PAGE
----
The atheist Augustine Early (Eric Lucas), a poor boy from Kansas, discovered at an early age the liberating force of deciding that there is no God. So he burns down his trailer in order to give himself and his mom better Section 8 housing. As an adult, he blows in a heroic foreigner, who has overstayed her visa, to get a big scoop as a freelance journalist, blackmails the local Congressman over a sex tape the Congressman has secretly made of Augustine’s girlfriend, slants a story he is doing about a rape trial (by disparaging the accuser’s appearance) to help his friend, the defendant, releases the sex tape over the Internet in the hope of encouraging interest in his girlfriend’s acting career, and so on.
What a bad boy Augustine is!
The problem is that it is almost impossible to believe anything in Ronan Noone’s meandering story, including, as Mary McCarthy said about Lillian Hellman, the “and” and the “the”. It is highly unlikely that the 12-year-old Augustine’s clumsy arson (done with Molotov cocktails) would have been undiscovered. Had the heroic foreigner been found to have overstayed her visa she could get it renewed, or, if she was forced to return home (to Argentina) it would be a story of very little interest. It is the play’s preposterous coincidence that the peeping Congressman not only happens to be Augustine”s girlfriend’s landlord but to own the very newspaper at which Augustine wishes to be a regular reporter. Even if the cowed and blackmailed Congressman managed to compel the paper to hire Augustine, however, he would not have compelled it to print Augustine’s rape-trial drivel about the accuser’s bad makeup or shabby dress. Even if the paper did print Augustine’s reporting, there is not a jury in the world which would have been moved to acquit the defendant because of it. It is not a good career move for an actor to have a video of herself masturbating in the bathtub released on the Internet. Where she is already a minor celebrity with a tarnished reputation, like Pamela Anderson or Paris Hilton, it adds to the notoriety a little, but where she is an ophthalmologist’s secretary, as Augustine’s girlfriend is, its half-life will be one news cycle.
On and on the story goes, growing more convoluted, as Augustine has an affair with the Congressman’s virginal (and quite, um, mature) wife; as Augustine’s enemy, Dog-tooth the editor, runs for Congress; as we see sensational revelations caused and chronicled by Augustine. Augustine is, in fact, both story and storyteller to a degree which would embarrass even Geraldo Rivera, and it is inconceivable that his journalistic ethics (as well as his veracity and his sanity) would not be called into question. About midway into this narrative it seems like we have fallen into a weird dream-world where the only people who exist are Augustine and his characters, and that Augustine has somehow acquired the power to bring about any result he wishes, simply by selecting the proper bad act. In short, the Atheist has become godlike.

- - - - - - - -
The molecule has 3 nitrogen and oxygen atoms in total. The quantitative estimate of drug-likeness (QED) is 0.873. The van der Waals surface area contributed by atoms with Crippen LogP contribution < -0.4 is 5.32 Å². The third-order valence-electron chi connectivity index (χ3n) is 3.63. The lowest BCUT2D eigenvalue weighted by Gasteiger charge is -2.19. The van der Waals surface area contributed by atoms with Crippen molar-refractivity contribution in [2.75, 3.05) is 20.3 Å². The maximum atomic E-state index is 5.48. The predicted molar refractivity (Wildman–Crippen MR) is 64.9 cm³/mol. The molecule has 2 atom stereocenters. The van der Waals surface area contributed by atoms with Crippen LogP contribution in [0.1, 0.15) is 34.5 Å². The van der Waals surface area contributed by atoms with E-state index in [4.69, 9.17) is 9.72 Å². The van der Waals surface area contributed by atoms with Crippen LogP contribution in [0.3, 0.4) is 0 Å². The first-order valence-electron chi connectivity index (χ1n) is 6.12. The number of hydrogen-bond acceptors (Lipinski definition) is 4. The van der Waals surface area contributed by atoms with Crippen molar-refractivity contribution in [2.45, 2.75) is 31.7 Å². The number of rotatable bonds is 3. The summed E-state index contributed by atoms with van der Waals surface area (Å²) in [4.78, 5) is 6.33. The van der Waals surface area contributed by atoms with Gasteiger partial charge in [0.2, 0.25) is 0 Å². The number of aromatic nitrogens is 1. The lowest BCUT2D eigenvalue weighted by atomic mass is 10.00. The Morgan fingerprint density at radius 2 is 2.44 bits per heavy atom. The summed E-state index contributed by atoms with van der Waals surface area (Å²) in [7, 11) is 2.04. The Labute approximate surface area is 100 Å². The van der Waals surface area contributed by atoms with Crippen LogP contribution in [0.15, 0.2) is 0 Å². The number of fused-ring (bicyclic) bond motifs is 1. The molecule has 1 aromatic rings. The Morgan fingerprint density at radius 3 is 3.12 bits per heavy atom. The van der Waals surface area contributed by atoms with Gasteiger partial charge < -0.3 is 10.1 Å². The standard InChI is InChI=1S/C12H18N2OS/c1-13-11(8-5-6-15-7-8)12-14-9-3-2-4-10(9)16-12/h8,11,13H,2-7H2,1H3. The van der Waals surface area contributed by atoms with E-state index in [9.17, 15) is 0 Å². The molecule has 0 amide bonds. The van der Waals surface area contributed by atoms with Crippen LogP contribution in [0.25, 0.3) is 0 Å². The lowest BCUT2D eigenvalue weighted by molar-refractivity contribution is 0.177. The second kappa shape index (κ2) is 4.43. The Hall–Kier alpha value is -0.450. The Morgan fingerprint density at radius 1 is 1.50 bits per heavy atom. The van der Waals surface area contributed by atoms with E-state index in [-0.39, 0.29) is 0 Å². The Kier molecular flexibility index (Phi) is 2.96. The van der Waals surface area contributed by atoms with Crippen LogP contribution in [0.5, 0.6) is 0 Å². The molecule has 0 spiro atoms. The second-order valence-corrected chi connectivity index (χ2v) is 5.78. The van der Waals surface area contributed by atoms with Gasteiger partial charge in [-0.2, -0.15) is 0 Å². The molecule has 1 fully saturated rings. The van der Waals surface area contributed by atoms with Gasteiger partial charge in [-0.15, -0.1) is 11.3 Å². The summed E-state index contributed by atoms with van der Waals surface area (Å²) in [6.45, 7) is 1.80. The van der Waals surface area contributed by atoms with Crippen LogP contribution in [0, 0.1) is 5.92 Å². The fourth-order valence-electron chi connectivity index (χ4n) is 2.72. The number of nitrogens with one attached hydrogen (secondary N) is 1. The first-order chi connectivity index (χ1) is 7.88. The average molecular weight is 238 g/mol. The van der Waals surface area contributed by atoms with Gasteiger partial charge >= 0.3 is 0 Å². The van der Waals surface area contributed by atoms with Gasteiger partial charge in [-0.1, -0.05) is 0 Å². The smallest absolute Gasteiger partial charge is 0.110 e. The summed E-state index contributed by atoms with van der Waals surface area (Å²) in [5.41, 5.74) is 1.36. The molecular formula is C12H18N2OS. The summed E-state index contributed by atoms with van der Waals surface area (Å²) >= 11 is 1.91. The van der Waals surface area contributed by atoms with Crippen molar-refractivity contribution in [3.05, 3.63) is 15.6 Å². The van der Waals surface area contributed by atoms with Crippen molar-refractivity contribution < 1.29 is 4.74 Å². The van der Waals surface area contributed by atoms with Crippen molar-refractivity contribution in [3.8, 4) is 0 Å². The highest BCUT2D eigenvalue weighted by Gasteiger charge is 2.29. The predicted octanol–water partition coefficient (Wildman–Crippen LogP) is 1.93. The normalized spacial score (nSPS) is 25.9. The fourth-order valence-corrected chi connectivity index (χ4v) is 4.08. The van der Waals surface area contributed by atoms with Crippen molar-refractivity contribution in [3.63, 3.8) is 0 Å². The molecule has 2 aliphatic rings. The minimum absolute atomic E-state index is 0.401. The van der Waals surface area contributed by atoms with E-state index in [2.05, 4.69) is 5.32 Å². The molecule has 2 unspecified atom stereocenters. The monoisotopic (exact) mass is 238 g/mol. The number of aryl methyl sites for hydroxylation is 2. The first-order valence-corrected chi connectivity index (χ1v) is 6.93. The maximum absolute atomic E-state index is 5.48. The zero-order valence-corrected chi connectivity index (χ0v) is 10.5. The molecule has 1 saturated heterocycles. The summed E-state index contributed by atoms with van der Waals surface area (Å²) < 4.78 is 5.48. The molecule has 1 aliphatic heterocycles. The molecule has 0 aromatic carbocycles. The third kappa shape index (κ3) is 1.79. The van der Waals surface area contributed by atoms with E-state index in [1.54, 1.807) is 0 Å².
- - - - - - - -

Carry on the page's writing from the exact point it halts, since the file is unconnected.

Lucas narrates all this in a pleasant, generally reasonable tone occasionally punctuated by angry outbursts. He sits behind a desk in what appears to be a modestly-furnished home, occasionally banging on an ancient typewriter and sipping whiskey while a video camera records. Once in a while he will stand up, or pace, or lean casually against the desk. He has given Augustine a sort of lazy mouth, so that you have to concentrate to catch all the words. He will occasionally take on the voice of the girlfriend, or Dog-tooth the editor, or the Congressman. This is a hard thing to do, and I’m sorry to report that Lucas does not achieve much distinction between his characters. He does not make Augustine’s narrative credible, but I’m not sure Derek Jacobi could make Augustine’s narrative credible.
Noone draws his play to a climax by describing how Augustine lost his faith, and how Augustine intends to resolve his present dilemma. These are sad stories – the former faintly ridiculous as well – but they would be a lot sadder if Augustine (and every other character in the narrative) wasn’t such a rotter, and if the rest of his narrative wasn’t so preposterous. Noone, an Irishman now living in Boston, has previously written some beautiful plays set in his native land. Judging from The Atheist, though, he has not yet come to learn the ways of Kansas.
By Ronan Noone
Directed by Kerry Waters Lucas
Produced by Keegan Theatre’s New Island Project
Reviewed by Tim Treanor
The Atheist, which plays in repertory with Keegan’s Gdirl from Gdansk, closes March 7, 2010.
For details, directions and tickets, click here.